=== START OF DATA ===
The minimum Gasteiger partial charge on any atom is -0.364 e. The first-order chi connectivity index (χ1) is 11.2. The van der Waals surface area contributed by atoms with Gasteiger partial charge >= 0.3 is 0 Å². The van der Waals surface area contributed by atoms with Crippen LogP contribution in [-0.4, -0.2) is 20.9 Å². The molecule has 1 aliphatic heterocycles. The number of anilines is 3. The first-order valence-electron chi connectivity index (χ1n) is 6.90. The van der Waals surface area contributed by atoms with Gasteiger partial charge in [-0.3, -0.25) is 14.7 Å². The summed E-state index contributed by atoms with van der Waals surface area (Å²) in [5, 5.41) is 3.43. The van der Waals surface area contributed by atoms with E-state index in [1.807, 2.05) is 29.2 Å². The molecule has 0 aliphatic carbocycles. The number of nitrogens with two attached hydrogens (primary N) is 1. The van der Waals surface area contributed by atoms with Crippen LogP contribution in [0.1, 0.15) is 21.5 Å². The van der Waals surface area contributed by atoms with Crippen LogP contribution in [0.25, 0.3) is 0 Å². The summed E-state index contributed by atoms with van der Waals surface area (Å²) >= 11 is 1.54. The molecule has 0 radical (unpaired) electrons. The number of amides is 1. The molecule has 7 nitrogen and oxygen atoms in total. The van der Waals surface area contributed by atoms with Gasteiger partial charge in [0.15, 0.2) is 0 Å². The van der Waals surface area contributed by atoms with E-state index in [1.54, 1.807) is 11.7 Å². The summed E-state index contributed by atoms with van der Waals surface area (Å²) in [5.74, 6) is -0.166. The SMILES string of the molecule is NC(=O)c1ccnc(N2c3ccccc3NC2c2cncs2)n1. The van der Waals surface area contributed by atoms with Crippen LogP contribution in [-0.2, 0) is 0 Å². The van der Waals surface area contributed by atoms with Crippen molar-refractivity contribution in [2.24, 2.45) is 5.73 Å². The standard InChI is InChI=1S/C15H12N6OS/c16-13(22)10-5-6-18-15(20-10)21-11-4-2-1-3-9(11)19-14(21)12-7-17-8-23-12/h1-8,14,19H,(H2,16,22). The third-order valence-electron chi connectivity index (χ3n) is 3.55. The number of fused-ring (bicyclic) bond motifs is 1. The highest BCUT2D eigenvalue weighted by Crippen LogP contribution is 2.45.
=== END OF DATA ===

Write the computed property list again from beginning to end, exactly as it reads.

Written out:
The minimum Gasteiger partial charge on any atom is -0.364 e. The first-order chi connectivity index (χ1) is 11.2. The van der Waals surface area contributed by atoms with Gasteiger partial charge >= 0.3 is 0 Å². The van der Waals surface area contributed by atoms with Crippen LogP contribution in [-0.4, -0.2) is 20.9 Å². The molecule has 1 aliphatic heterocycles. The number of anilines is 3. The first-order valence-electron chi connectivity index (χ1n) is 6.90. The van der Waals surface area contributed by atoms with Gasteiger partial charge in [-0.3, -0.25) is 14.7 Å². The summed E-state index contributed by atoms with van der Waals surface area (Å²) in [5, 5.41) is 3.43. The van der Waals surface area contributed by atoms with E-state index in [1.807, 2.05) is 29.2 Å². The molecule has 0 aliphatic carbocycles. The number of nitrogens with two attached hydrogens (primary N) is 1. The van der Waals surface area contributed by atoms with Crippen LogP contribution in [0.1, 0.15) is 21.5 Å². The van der Waals surface area contributed by atoms with Crippen LogP contribution in [0.25, 0.3) is 0 Å². The summed E-state index contributed by atoms with van der Waals surface area (Å²) >= 11 is 1.54. The molecule has 0 radical (unpaired) electrons. The number of amides is 1. The molecule has 7 nitrogen and oxygen atoms in total. The van der Waals surface area contributed by atoms with Gasteiger partial charge in [0.15, 0.2) is 0 Å². The van der Waals surface area contributed by atoms with E-state index in [1.54, 1.807) is 11.7 Å². The summed E-state index contributed by atoms with van der Waals surface area (Å²) in [5.74, 6) is -0.166. The SMILES string of the molecule is NC(=O)c1ccnc(N2c3ccccc3NC2c2cncs2)n1. The van der Waals surface area contributed by atoms with Crippen LogP contribution in [-0.2, 0) is 0 Å². The van der Waals surface area contributed by atoms with Crippen molar-refractivity contribution in [2.24, 2.45) is 5.73 Å². The standard InChI is InChI=1S/C15H12N6OS/c16-13(22)10-5-6-18-15(20-10)21-11-4-2-1-3-9(11)19-14(21)12-7-17-8-23-12/h1-8,14,19H,(H2,16,22). The third-order valence-electron chi connectivity index (χ3n) is 3.55. The number of fused-ring (bicyclic) bond motifs is 1. The highest BCUT2D eigenvalue weighted by Crippen LogP contribution is 2.45.